"These numbers should raise significant flags for employers who are looking to get the most from their workforce coming out of the recession," said Keri Alletson, a Consultant and member of the Canadian research team at Towers Watson. "There is willingness on the part of employees to make a personal investment in skills, knowledge and commitment, but it's up to employers to equip them to act by giving them the tools and training they need to be confident and successful."

Growing old together: Retirement security a new focus

Respondents' attitudes about retirement add another new element to the employment deal. The study reveals that competitive retirement benefits are now one of the top five attraction drivers for prospective recruits. In fact, the lure of a better pension elsewhere is cited by employees as the second most important factor influencing their decision to leave an organization, after higher pay.

However, while the overwhelming majority of respondents (83%) agreed that providing for their financial future is their responsibility, more than half (57%) don't feel well equipped to manage their retirement income needs.

Alletson noted that, "while employees 'get' that they're primarily responsible for their financial security in retirement, they don't feel they have the understanding, education or tools to make the right decisions. Certainly, the stock market's recent impact on RRSPs and personal savings has underscored the validity of their concerns."

Canadians are clearly looking for more support from their employers when it comes to retirement planning. Sixty-five percent are asking for more regular communications on rewards and benefit programs, and 62% are asking for greater simplicity on how programs are designed and administered.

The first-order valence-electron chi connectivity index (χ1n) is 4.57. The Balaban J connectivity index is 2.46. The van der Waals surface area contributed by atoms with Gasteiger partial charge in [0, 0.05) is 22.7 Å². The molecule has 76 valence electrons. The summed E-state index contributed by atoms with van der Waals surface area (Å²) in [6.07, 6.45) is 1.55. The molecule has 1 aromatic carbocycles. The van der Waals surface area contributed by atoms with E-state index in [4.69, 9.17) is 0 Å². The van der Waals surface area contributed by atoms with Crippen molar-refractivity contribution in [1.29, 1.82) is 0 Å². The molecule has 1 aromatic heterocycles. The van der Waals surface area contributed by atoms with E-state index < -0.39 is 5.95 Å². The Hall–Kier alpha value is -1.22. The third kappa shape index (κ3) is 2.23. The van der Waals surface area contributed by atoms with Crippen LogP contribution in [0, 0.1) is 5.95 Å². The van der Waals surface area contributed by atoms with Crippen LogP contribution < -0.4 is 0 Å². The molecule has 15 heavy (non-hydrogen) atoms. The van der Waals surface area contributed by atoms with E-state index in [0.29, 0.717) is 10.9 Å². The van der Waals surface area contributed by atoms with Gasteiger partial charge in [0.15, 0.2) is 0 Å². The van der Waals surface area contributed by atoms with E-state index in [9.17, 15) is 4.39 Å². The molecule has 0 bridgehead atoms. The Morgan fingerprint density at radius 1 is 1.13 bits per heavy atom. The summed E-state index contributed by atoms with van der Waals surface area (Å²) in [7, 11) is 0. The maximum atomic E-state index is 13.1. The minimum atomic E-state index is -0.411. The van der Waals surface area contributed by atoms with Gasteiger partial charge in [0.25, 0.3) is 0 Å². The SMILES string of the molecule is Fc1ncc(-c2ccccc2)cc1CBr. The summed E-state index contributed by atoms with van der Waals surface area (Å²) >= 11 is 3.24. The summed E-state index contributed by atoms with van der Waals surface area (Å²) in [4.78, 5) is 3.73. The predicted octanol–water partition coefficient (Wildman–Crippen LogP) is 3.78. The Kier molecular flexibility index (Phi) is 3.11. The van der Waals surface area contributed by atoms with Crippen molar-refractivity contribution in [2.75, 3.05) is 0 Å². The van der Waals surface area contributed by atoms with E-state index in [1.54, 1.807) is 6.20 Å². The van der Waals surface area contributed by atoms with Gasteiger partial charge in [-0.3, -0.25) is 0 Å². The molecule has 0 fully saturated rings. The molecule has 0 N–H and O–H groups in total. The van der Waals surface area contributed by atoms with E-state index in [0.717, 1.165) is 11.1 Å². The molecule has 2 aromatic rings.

"As our research shows, employees are looking to partner with their employers in fostering within each person the knowledge, skills and confidence necessary to effectively manage their careers and financial futures," said Isabel. "The big question is, are employers ready and willing to accept the proposal?"

About the Study

These findings are part of the Towers Watson Global Workforce Study 2010, a survey of more than 20,000 employees in 22 markets around the world to gauge employee views on the changing nature of the employment deal. With its worldwide scope and reach, the Global Workforce Study is the most comprehensive analysis of the post-recession employee mindset available today. In Canada, employees were surveyed online by Harris Interactive on behalf of Towers Watson between November and December 2009. The margin of error for the Canadian results is 3.07%. The research builds upon several previous Global Workforce Studies to provide companies with actionable insights around employee behaviours, opinions and engagement levels.

About Towers Watson

Towers Watson (NYSE, NASDAQ: TW) is a leading global professional services company that helps organizations improve performance through effective people, risk and financial management. The company offers solutions in the areas of employee benefits, talent management, rewards, and risk and capital management. Towers Watson has 14,000 associates around the world and is located on the web at www.towerswatson.com.

SOURCE Towers Watson

For further information: For further information: Laura Snell, (416) 355-7406, Laura.Snell@ketchum.com